This work reviews the significance and progress of Strategic Economic Dialogue (SED) in India-China relations. But addressing macroeconomic subject matters that concern the two countries’ strategic interests requires methodological deliberations that must be balanced and nuanced. The SED needs to be upgraded to a level of equal deliberation mechanism, where Beijing must address India’s economic and strategic concerns.
Myanmar and India have followed separate political paths only to find it converging in recent times. Myanmar’s other neighbour China has had a much larger footprint in the country. India has to calibrate its engagement with Myanmar to not just effectively implement its Look East policy but also manage the contiguous border regions of Northeast India given the ground realities.
Since China has now become an important location for international sports events, sportspersons from Arunachal Pradesh, who want to participate in such events, are not able to do so because of the Chinese practice of issuing stapled visas. This category of sportspersons should be issued regular Chinese visa to enable them to participate.
Soft border is neither an option nor a means to resolve the India-China border dispute. In Chinese conceptualization where borders are innately strategic frontiers, the idea of soft border is a misnomer. India should keep a distinction between the notions of soft border and boundary resolution.
India, in 2005, acquired the observer status in the SCO. It has also expressed its desire to join the SCO as a full member. It is believed that China would try and delay India's entry as full member in this regional organisation, whereas Russia along with the Central Asian countries would continue to support India's full membership in the SCO. New regional and global order would demand greater cooperation between India and China in future.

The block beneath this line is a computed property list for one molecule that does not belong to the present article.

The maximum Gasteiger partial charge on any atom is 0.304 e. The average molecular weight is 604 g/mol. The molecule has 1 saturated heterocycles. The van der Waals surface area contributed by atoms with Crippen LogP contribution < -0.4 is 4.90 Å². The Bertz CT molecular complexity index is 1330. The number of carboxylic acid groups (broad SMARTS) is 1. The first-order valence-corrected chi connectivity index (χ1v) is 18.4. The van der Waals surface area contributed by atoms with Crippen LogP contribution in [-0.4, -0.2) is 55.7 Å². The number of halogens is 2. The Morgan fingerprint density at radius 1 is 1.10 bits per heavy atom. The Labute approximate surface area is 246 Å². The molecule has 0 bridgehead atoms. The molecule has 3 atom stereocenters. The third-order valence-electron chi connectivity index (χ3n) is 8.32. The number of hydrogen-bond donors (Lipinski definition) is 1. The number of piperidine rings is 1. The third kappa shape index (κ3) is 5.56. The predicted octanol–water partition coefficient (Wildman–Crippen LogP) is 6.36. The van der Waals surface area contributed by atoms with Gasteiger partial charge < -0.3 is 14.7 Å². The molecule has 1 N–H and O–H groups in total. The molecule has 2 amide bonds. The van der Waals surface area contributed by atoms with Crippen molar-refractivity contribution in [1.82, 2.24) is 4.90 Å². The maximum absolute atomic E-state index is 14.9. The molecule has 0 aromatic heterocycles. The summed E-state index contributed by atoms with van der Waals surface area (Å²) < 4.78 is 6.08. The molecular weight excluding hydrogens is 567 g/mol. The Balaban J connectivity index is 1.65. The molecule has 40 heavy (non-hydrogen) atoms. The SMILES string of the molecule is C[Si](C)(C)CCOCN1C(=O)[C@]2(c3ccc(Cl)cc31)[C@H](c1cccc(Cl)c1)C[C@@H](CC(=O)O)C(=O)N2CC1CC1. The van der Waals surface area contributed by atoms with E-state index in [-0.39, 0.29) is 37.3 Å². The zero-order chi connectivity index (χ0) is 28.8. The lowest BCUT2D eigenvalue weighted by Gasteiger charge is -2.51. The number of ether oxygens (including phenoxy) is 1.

The Regional Comprehensive Economic Partnership (RCEP) and the Trans-Pacific Partnership (TPP) are not necessarily two contending trade liberalising models, but their import and arrival have posed sti
In keeping with the theme ‘IAF Deep Multidimensional Change 2032: Imperatives and a Roadmap’, this article focuses on the responses to the external threat challenges that are likely to be face by IAF
The long expected Agreement on Border Defence Cooperation (BDCA) was signed between the governments of India and China on 23 October 2013 in Beijing, during the visit of the Indian Prime Minister Dr M
It has been a year of unstable regional security with the endless conflict in Afghanistan, Pakistan’s half-hearted struggle against the remnants of the al Qaeda, Sri Lanka’s inability to find a lasting solution to its ethnic problems and Nepal’s new found inclination to seek neutrality between India and China.
The India-China relations in 2013, in spite Depsang incident, had a more positive than negative tone. Premier Li chose India as his first overseas stop and the pronouncement to deepen ties with India as “strategic choice” along with promise to make “greater efforts” to resolve boundary issue. Equally positive voice came from the Indian leadership for rejecting the relevance of “containment” in favour of “cooperation” that could bring more gains instead.